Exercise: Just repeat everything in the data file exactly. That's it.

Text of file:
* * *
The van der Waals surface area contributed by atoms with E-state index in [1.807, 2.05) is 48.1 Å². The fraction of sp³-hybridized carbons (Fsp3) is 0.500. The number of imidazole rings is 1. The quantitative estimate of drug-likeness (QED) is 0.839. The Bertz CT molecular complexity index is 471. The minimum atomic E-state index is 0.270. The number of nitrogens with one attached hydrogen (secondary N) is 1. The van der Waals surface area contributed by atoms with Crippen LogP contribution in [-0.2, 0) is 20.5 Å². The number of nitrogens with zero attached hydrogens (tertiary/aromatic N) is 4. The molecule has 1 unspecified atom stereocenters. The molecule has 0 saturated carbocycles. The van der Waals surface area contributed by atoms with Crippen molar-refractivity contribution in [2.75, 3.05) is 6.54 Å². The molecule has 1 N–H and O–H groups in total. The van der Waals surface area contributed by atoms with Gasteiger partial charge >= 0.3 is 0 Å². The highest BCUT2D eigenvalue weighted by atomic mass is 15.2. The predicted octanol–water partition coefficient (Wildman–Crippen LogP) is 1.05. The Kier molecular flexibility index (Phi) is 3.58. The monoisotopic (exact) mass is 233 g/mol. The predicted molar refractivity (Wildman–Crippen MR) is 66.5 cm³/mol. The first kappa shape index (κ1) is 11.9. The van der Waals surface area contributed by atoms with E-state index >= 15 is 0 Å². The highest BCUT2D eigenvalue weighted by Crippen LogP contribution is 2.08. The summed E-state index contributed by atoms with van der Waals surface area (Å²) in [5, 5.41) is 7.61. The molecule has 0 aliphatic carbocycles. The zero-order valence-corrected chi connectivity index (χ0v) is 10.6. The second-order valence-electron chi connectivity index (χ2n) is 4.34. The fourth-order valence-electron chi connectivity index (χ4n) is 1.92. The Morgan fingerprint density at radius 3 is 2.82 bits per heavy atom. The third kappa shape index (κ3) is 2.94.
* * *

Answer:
The van der Waals surface area contributed by atoms with E-state index in [1.807, 2.05) is 48.1 Å². The fraction of sp³-hybridized carbons (Fsp3) is 0.500. The number of imidazole rings is 1. The quantitative estimate of drug-likeness (QED) is 0.839. The Bertz CT molecular complexity index is 471. The minimum atomic E-state index is 0.270. The number of nitrogens with one attached hydrogen (secondary N) is 1. The van der Waals surface area contributed by atoms with Crippen LogP contribution in [-0.2, 0) is 20.5 Å². The number of nitrogens with zero attached hydrogens (tertiary/aromatic N) is 4. The molecule has 1 unspecified atom stereocenters. The molecule has 0 saturated carbocycles. The van der Waals surface area contributed by atoms with Crippen molar-refractivity contribution in [2.75, 3.05) is 6.54 Å². The molecule has 1 N–H and O–H groups in total. The van der Waals surface area contributed by atoms with Gasteiger partial charge >= 0.3 is 0 Å². The highest BCUT2D eigenvalue weighted by atomic mass is 15.2. The predicted octanol–water partition coefficient (Wildman–Crippen LogP) is 1.05. The Kier molecular flexibility index (Phi) is 3.58. The monoisotopic (exact) mass is 233 g/mol. The predicted molar refractivity (Wildman–Crippen MR) is 66.5 cm³/mol. The first kappa shape index (κ1) is 11.9. The van der Waals surface area contributed by atoms with E-state index >= 15 is 0 Å². The highest BCUT2D eigenvalue weighted by Crippen LogP contribution is 2.08. The summed E-state index contributed by atoms with van der Waals surface area (Å²) in [5, 5.41) is 7.61. The molecule has 0 aliphatic carbocycles. The zero-order valence-corrected chi connectivity index (χ0v) is 10.6. The second-order valence-electron chi connectivity index (χ2n) is 4.34. The fourth-order valence-electron chi connectivity index (χ4n) is 1.92. The Morgan fingerprint density at radius 3 is 2.82 bits per heavy atom. The third kappa shape index (κ3) is 2.94.